AMD Firmly Denies that Windows 11 Affects Ryzen 7000 Gaming Performance

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Following the release of Windows 11 a little over a year ago, while the operating system has undoubtedly had its share of problems, one of the most consistent subjects when it comes to processors is that AMD Ryzen CPUs supposedly perform notably worse after making the transition from Windows 10. – This isn’t, incidentally, a new theory either. It first happened (or was at least suggested) with the Ryzen 5000 platform and we’ve subsequently seen similar claims, once again, being made with Ryzen 7000.

Following an official statement, however, AMD has said that while they will continue to investigate the matter, they’ve found no concrete evidence to suggest that their Ryzen 7000 processors perform any better or worse on Windows 11 than on Windows 10.

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AMD Denies Windows 11 Affects Ryzen 7000 Performance

Following the initial launch of Windows 11, we did actually thoroughly test a Ryzen CPU before and after the ‘upgrade’ to the new operating system and our results found, overall, that there was barely any notable difference between the CPU’s performance on either version. Making the chipset upgrade did, of course, help, but not by any notably huge margin. – In other words, Ryzen 2XXX to Ryzen 5XXX seems pretty solid regardless of whether you were on Windows 10 or 11 (click here to see our full test).

It seems, however, that speculation has, once again, arisen on this subject, but this time with Ryzen 7000 being the key focus of attention. – On this matter, however, AMD has pretty much flatly denied that they’ve encountered any notable performance differences between the operating systems:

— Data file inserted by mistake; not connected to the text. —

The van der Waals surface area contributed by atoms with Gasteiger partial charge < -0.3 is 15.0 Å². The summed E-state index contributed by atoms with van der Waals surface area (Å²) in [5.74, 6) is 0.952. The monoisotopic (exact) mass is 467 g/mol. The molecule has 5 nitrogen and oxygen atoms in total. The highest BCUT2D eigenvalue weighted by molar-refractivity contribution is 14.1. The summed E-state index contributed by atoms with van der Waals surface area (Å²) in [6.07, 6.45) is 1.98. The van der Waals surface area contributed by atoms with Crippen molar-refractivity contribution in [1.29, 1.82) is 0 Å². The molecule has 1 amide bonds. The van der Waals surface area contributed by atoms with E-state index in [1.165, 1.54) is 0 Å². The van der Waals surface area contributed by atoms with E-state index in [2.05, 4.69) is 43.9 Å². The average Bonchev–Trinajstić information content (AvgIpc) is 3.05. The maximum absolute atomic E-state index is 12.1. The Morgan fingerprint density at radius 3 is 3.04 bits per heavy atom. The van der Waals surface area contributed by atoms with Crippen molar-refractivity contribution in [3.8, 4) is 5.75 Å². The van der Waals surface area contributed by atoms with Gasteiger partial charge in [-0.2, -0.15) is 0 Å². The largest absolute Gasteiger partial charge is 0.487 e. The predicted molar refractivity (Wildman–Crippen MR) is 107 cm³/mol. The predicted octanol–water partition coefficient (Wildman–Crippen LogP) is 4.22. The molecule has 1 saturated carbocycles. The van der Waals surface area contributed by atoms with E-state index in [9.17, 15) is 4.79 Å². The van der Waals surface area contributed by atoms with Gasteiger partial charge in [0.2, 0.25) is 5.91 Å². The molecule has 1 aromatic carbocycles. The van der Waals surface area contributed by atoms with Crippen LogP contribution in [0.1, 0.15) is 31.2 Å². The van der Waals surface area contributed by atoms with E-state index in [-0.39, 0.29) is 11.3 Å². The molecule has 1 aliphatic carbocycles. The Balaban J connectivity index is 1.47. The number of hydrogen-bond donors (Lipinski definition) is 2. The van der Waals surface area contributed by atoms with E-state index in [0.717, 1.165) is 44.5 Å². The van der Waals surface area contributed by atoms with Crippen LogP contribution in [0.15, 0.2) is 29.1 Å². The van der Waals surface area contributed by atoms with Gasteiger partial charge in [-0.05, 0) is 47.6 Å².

“We have been made aware of reports of unexpected performance deltas in certain games with AMD Ryzen desktop processors as well as performance variances between Windows 11 and Windows 10 in certain game titles. We are currently investigating but based on testing to date have not observed a material difference in game performance between OS versions across a variety of operating scenarios and game titles.

Many factors affect gaming performance, including the game engine, CPU architecture, GPU selection and memory choices. As new architectures enter the market, we often observe performance anomalies which must be addressed by the component vendor or the game publisher. This is not a new phenomenon nor is it unexpected.

As we have done since the introduction of Ryzen, when these performance anomalies are brought to light we will use them to steer our partner engagements with game developers and ecosystem hardware partners to implement optimizations that eliminate the variations.”

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What Do We Think?

Based on our prior work on this matter, we see no reason to dispute AMD’s claim here. Quite frankly, if there was a problem with Ryzen 7000 on Windows 11, if Team Red didn’t confirm it, then sooner or later, Microsoft would. And so far, both seem to agree that Windows 11 is perfectly fine with the new series of CPUs.

Despite this though, it still won’t stop the overall consumer feeling that Microsoft feels a lot happier having Intel in its bed than it does AMD.

What do you think though? Would you like us to test this theory ourselves with a Ryzen 7000 CPU? – If so, let us know in the comments!

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